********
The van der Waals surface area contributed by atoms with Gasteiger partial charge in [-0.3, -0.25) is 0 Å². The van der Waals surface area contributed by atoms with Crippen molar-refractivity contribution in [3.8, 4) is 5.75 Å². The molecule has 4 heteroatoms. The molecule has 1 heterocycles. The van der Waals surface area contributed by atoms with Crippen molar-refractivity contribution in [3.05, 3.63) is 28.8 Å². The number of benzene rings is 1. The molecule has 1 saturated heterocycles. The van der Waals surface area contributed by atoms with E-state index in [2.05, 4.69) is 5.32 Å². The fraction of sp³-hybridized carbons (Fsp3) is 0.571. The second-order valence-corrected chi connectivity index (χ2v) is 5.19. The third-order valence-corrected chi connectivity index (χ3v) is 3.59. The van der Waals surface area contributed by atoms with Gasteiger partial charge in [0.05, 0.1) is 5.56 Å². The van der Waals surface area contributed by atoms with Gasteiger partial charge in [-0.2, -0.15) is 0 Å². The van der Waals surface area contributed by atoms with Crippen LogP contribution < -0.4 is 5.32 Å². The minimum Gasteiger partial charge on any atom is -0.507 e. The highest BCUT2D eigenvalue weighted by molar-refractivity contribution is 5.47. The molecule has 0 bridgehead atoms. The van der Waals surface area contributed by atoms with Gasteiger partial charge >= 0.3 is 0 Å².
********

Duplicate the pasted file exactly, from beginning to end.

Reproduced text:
The van der Waals surface area contributed by atoms with Gasteiger partial charge in [-0.3, -0.25) is 0 Å². The van der Waals surface area contributed by atoms with Crippen molar-refractivity contribution in [3.8, 4) is 5.75 Å². The molecule has 4 heteroatoms. The molecule has 1 heterocycles. The van der Waals surface area contributed by atoms with Crippen molar-refractivity contribution in [3.05, 3.63) is 28.8 Å². The number of benzene rings is 1. The molecule has 1 saturated heterocycles. The van der Waals surface area contributed by atoms with E-state index in [2.05, 4.69) is 5.32 Å². The fraction of sp³-hybridized carbons (Fsp3) is 0.571. The second-order valence-corrected chi connectivity index (χ2v) is 5.19. The third-order valence-corrected chi connectivity index (χ3v) is 3.59. The van der Waals surface area contributed by atoms with Gasteiger partial charge in [0.05, 0.1) is 5.56 Å². The van der Waals surface area contributed by atoms with Gasteiger partial charge in [-0.2, -0.15) is 0 Å². The van der Waals surface area contributed by atoms with Crippen LogP contribution < -0.4 is 5.32 Å². The minimum Gasteiger partial charge on any atom is -0.507 e. The highest BCUT2D eigenvalue weighted by molar-refractivity contribution is 5.47. The molecule has 0 bridgehead atoms. The van der Waals surface area contributed by atoms with Gasteiger partial charge >= 0.3 is 0 Å².